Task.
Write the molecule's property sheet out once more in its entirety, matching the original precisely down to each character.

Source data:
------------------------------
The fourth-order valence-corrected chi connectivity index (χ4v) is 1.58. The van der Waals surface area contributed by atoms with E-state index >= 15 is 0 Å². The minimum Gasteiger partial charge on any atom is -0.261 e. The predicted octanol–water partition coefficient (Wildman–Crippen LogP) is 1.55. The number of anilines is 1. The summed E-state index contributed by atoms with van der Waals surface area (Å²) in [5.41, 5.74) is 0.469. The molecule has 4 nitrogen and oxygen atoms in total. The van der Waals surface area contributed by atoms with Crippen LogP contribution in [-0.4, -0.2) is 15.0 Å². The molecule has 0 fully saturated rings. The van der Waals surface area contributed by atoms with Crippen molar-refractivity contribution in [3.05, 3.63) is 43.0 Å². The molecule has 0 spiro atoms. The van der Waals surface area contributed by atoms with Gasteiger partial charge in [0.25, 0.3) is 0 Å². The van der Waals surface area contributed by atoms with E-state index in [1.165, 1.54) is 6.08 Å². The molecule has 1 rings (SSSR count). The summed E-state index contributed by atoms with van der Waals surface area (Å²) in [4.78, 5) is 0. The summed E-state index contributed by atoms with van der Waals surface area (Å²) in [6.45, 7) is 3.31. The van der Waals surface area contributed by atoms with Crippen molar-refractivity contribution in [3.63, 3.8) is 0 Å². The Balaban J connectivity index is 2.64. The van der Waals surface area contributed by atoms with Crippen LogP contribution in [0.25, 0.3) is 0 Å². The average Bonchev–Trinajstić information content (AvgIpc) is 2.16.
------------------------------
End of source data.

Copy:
The fourth-order valence-corrected chi connectivity index (χ4v) is 1.58. The van der Waals surface area contributed by atoms with E-state index >= 15 is 0 Å². The minimum Gasteiger partial charge on any atom is -0.261 e. The predicted octanol–water partition coefficient (Wildman–Crippen LogP) is 1.55. The number of anilines is 1. The summed E-state index contributed by atoms with van der Waals surface area (Å²) in [5.41, 5.74) is 0.469. The molecule has 4 nitrogen and oxygen atoms in total. The van der Waals surface area contributed by atoms with Crippen LogP contribution in [-0.4, -0.2) is 15.0 Å². The molecule has 0 fully saturated rings. The van der Waals surface area contributed by atoms with Crippen molar-refractivity contribution in [3.05, 3.63) is 43.0 Å². The molecule has 0 spiro atoms. The van der Waals surface area contributed by atoms with Gasteiger partial charge in [0.25, 0.3) is 0 Å². The van der Waals surface area contributed by atoms with E-state index in [1.165, 1.54) is 6.08 Å². The molecule has 1 rings (SSSR count). The summed E-state index contributed by atoms with van der Waals surface area (Å²) in [4.78, 5) is 0. The summed E-state index contributed by atoms with van der Waals surface area (Å²) in [6.45, 7) is 3.31. The van der Waals surface area contributed by atoms with Crippen molar-refractivity contribution in [3.63, 3.8) is 0 Å². The Balaban J connectivity index is 2.64. The van der Waals surface area contributed by atoms with Crippen LogP contribution in [0.25, 0.3) is 0 Å². The average Bonchev–Trinajstić information content (AvgIpc) is 2.16.